Creatine is marketed as a nutritional supplement. Studies have suggested that it can improve the function of mitochondria, which produce energy inside cells. It also may act as an antioxidant that prevents damage from compounds that are harmful to cells in the brain. In a mouse model of PD, creatine is able to prevent loss of the cells that are typically affected.

"Creatine, or any compound that may slow the progression of PD, could have very important long-term benefits for people who are living with this disease," says John R. Marler, M.D., NINDS associate director for clinical trials.

The study will enroll people who have been diagnosed with PD within the past five years and who have been treated for two years or less with levodopa or other drugs that increase the levels of dopamine in the brain. Many of the symptoms of PD result from the loss of dopamine, a neurotransmitter that helps to control movement. Half of the participants will receive creatine and half will receive a placebo. Neither the participants nor their doctors will know which treatment they receive.

"We are studying a stage of the disease that usually hasn't been included in clinical studies," notes Dr. Kieburtz. The study is designed to include a broad range of people, with special efforts to recruit a diverse population that is similar to the makeup of the population with PD in the United States.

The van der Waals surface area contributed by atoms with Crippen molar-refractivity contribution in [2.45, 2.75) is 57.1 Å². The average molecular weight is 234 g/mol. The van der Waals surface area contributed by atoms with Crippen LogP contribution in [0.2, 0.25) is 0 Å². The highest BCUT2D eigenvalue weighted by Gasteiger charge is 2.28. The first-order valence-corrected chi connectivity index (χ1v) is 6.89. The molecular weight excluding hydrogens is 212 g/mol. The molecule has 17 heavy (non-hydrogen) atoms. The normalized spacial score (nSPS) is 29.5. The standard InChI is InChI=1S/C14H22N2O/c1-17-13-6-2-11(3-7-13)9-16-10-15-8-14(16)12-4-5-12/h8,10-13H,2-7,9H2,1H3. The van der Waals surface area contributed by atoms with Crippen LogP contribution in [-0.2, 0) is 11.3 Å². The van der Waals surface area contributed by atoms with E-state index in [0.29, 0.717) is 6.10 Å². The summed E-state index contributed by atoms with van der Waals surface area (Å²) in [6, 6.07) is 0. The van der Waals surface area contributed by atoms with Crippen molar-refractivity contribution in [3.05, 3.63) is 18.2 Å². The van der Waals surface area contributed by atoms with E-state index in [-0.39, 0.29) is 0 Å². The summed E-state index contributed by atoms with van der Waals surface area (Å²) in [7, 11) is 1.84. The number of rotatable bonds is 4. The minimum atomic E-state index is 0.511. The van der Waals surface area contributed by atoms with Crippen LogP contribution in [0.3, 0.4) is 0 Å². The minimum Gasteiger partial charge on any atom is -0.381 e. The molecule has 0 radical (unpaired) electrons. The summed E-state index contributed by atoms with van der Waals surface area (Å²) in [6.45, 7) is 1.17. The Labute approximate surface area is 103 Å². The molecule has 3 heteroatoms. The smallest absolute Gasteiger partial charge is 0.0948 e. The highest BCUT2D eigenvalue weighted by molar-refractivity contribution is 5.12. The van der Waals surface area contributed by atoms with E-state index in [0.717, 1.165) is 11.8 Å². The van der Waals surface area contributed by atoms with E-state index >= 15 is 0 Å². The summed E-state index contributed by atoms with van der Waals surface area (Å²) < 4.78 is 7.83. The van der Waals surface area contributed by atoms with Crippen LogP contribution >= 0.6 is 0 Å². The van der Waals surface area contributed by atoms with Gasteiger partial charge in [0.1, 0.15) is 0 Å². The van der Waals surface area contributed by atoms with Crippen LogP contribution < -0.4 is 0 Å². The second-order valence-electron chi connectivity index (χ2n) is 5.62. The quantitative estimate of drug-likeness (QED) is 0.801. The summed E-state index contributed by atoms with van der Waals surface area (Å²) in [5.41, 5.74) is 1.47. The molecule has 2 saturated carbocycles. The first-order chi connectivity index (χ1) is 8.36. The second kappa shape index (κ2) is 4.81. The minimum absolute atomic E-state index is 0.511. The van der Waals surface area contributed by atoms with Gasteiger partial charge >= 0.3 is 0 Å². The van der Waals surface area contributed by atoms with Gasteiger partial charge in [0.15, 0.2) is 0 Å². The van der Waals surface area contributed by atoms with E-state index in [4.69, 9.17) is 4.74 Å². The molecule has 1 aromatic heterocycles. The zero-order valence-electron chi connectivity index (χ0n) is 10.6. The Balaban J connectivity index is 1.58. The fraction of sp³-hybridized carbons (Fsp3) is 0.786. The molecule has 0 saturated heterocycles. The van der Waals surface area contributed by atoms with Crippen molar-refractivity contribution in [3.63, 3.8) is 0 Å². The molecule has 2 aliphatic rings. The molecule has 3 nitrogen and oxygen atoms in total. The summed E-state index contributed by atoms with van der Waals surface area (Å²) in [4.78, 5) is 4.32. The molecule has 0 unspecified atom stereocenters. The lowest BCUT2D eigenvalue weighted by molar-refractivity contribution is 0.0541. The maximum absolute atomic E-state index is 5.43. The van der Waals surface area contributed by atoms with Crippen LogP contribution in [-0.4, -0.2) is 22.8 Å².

The investigators will measure disease progression using standard rating scales that measure quality of life, ability to walk, cognitive function, and the ability to carry out other activities of daily living.

Avicena Group, Inc. will provide the creatine and the placebo for the study.

People interested in participating in this study can obtain more information by visiting http://www.parkinsontrial.org/.

The NINDS is a component of the NIH within the Department of Health and Human Services and is the nation's primary supporter of biomedical research on the brain and nervous system.


Story Source:

The above story is based on materials provided by NIH/National Institute of Neurological Disorders and Stroke. Note: Materials may be edited for content and length.


Cite This Page:

NIH/National Institute of Neurological Disorders and Stroke. "Creatine For Parkinson's Disease: Nutritional Supplement May Slow Progression Of Disease." ScienceDaily. ScienceDaily, 26 March 2007. <www.sciencedaily.com/releases/2007/03/070322105343.htm>.
NIH/National Institute of Neurological Disorders and Stroke. (2007, March 26). Creatine For Parkinson's Disease: Nutritional Supplement May Slow Progression Of Disease. ScienceDaily. Retrieved September 18, 2014 from www.sciencedaily.com/releases/2007/03/070322105343.htm
NIH/National Institute of Neurological Disorders and Stroke. "Creatine For Parkinson's Disease: Nutritional Supplement May Slow Progression Of Disease." ScienceDaily. www.sciencedaily.com/releases/2007/03/070322105343.htm (accessed September 18, 2014).